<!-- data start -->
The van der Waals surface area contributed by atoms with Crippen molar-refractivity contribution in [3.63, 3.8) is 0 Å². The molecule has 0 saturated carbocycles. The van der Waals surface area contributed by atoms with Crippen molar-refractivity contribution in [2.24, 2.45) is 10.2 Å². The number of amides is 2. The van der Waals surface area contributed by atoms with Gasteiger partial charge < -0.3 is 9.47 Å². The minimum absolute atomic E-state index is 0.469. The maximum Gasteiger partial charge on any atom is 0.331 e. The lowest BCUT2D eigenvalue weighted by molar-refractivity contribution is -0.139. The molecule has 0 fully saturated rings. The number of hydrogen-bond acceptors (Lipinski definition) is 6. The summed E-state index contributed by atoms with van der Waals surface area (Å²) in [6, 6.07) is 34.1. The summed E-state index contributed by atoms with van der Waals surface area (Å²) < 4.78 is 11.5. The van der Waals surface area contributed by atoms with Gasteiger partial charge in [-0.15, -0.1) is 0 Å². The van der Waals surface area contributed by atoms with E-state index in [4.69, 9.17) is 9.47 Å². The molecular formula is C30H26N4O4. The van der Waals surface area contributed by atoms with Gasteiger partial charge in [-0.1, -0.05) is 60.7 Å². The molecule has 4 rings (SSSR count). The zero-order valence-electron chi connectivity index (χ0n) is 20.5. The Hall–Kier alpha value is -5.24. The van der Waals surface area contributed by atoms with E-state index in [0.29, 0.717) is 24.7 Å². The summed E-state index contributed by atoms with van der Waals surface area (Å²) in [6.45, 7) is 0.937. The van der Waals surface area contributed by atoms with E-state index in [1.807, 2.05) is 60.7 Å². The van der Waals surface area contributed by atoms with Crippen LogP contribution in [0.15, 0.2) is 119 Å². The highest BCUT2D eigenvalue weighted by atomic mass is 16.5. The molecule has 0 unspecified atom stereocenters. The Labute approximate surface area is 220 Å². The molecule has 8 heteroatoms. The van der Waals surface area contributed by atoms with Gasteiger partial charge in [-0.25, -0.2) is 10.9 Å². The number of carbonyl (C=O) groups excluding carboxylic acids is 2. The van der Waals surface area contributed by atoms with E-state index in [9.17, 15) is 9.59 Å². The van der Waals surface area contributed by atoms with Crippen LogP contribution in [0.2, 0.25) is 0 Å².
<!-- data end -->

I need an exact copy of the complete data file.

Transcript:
The van der Waals surface area contributed by atoms with Crippen molar-refractivity contribution in [3.63, 3.8) is 0 Å². The molecule has 0 saturated carbocycles. The van der Waals surface area contributed by atoms with Crippen molar-refractivity contribution in [2.24, 2.45) is 10.2 Å². The number of amides is 2. The van der Waals surface area contributed by atoms with Gasteiger partial charge < -0.3 is 9.47 Å². The minimum absolute atomic E-state index is 0.469. The maximum Gasteiger partial charge on any atom is 0.331 e. The lowest BCUT2D eigenvalue weighted by molar-refractivity contribution is -0.139. The molecule has 0 fully saturated rings. The number of hydrogen-bond acceptors (Lipinski definition) is 6. The summed E-state index contributed by atoms with van der Waals surface area (Å²) in [6, 6.07) is 34.1. The summed E-state index contributed by atoms with van der Waals surface area (Å²) < 4.78 is 11.5. The van der Waals surface area contributed by atoms with Gasteiger partial charge in [-0.15, -0.1) is 0 Å². The van der Waals surface area contributed by atoms with E-state index in [4.69, 9.17) is 9.47 Å². The molecular formula is C30H26N4O4. The van der Waals surface area contributed by atoms with Gasteiger partial charge in [-0.1, -0.05) is 60.7 Å². The molecule has 4 rings (SSSR count). The zero-order valence-electron chi connectivity index (χ0n) is 20.5. The Hall–Kier alpha value is -5.24. The van der Waals surface area contributed by atoms with E-state index in [0.29, 0.717) is 24.7 Å². The summed E-state index contributed by atoms with van der Waals surface area (Å²) in [6.45, 7) is 0.937. The van der Waals surface area contributed by atoms with E-state index in [1.807, 2.05) is 60.7 Å². The van der Waals surface area contributed by atoms with Crippen LogP contribution in [0.15, 0.2) is 119 Å². The highest BCUT2D eigenvalue weighted by atomic mass is 16.5. The molecule has 0 unspecified atom stereocenters. The Labute approximate surface area is 220 Å². The molecule has 8 heteroatoms. The van der Waals surface area contributed by atoms with Gasteiger partial charge in [-0.25, -0.2) is 10.9 Å². The number of carbonyl (C=O) groups excluding carboxylic acids is 2. The van der Waals surface area contributed by atoms with E-state index in [9.17, 15) is 9.59 Å². The van der Waals surface area contributed by atoms with Crippen LogP contribution in [0.2, 0.25) is 0 Å².